How to Be Present and Peaceful When You Can’t Stop Thinking

Written by on October 20, 2018 in Conscious Evolution, Conscious Living, Thrive with 0 Comments

Image Credit: Tiny Buddha

By Blon Lee | Tiny Buddha

“Rather than being your thoughts and emotions, be the awareness behind them.” ~Eckhart Tolle

When I first started practicing Zen (or presence), I used to believe I could become completely thoughtless. Making my bed, no-thought. Washing my hands, no-thought. Walking around, no-thought. Imagine the spiritual experience!

But it wasn’t like what I thought it would be.

The reality is my mind was on full throttle all the time. No matter what I did, there would be a billion thoughts popping out from my head, preventing me from having even a moment of peace. Then I would yell at myself, “Okay, enough. Get out of your head now! Stop thinking!”

In a panic, I thought about all those concepts I’d learned. “Now which technique do I use?” I’d think to myself, “What would a master do? There must be something I can do to silence my mind…”

The harder I forced myself, the noisier my mind became. I tried so hard, but I just couldn’t do it. In fact, it just made things worse. My thoughts and inner dialogue would run even wilder. I was frustrated and angry with myself.

During my first few years of practicing Zen and meditation, I was never at peace. Not even close. But I didn’t give up.

As I learned more about spirituality, I finally found the answer. I was too hung up on killing my thoughts. I became obsessed with them, even though they were the very things I was trying to get rid of. As soon I realized that, I finally let go, and now I feel free.

Here is what I learned, and how you can do the same.

1. Understand it is impossible to silence your mind.

It’s human to have thoughts. It means you have a healthy and functioning brain. We don’t need to get rid our thoughts at all. Why?

Just like our eyes see, our ears hear, our nose smells, our tongue tastes, and our body feels, our mind thinks. If you want to get rid of a specific function, you will have to destroy the corresponding organ. The underlying message is simple: No one has a mind without thoughts, unless he or she is dead.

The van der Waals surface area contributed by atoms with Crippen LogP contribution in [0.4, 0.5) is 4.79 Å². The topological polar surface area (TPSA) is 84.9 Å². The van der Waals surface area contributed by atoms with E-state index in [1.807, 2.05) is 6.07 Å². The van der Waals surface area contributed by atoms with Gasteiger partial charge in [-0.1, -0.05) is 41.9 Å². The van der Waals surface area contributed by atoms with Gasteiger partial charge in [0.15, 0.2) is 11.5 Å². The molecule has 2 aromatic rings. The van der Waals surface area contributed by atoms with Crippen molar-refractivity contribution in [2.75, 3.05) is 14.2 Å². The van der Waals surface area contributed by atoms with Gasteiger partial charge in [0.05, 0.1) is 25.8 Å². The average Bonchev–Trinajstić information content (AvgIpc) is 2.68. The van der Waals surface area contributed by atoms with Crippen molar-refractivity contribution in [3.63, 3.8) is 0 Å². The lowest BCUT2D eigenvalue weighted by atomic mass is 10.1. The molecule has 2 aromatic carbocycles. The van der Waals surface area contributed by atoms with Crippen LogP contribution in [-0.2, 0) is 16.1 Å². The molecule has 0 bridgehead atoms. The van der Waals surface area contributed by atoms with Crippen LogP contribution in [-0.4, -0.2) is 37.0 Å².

When I tried to stop my mind, I was actually doing the impossible. Just as I can’t make my eyes not see and my ears not hear, there is no way I can make my mind not think.

2. Don’t judge yourself.

A quiet mind is not a mind with no thoughts. Rather, it is a decision you make to embrace every emotion and thought within you.

Here’s the irony: When you embrace all your thoughts without judgment, no matter how annoying they are, your mind will calm down.

So don’t resist your thoughts. Don’t beat yourself up for thinking too much. If you do, you are giving yourself unnecessary stress and anxiety. Thinking is the core function of your mind, and you are going to hear mental dialogue whether you like it or not.

If you try to fight it, you resist what is inevitable. The more you fight your thoughts, the more you amplify them. Being non-judgmental is the key to stillness. Be okay with whatever thoughts you have, and true inner peace will come naturally.

3. Separate analysis from action.

I love to hike. When I get to the foot of the mountain, I don’t really think ahead. I focus only on the individual steps that lead me to my destination. With each step I take, in each passing moment, I admire the scenery and I savor the smell of fresh air. It’s a great way to become present.

The reason I can do this is because I know where I want to go, how to get there, and the purpose of my hike beforehand. This way, I clear my mind of all analytical thinking—about the past and future—and I can get into the present more easily.

Whenever you analyze, you are always thinking into the past and future. This takes you away from the beauty of the present moment.

Of course, challenges and unexpected things happen. But as you deal with them with a defined purpose, your thinking stays within the present rather than thinking ahead, worrying, and giving yourself unwanted stress.

Separate analytical thinking from action. Plan beforehand. Know exactly what to do before you start. Have a clear purpose and defined steps you would take.


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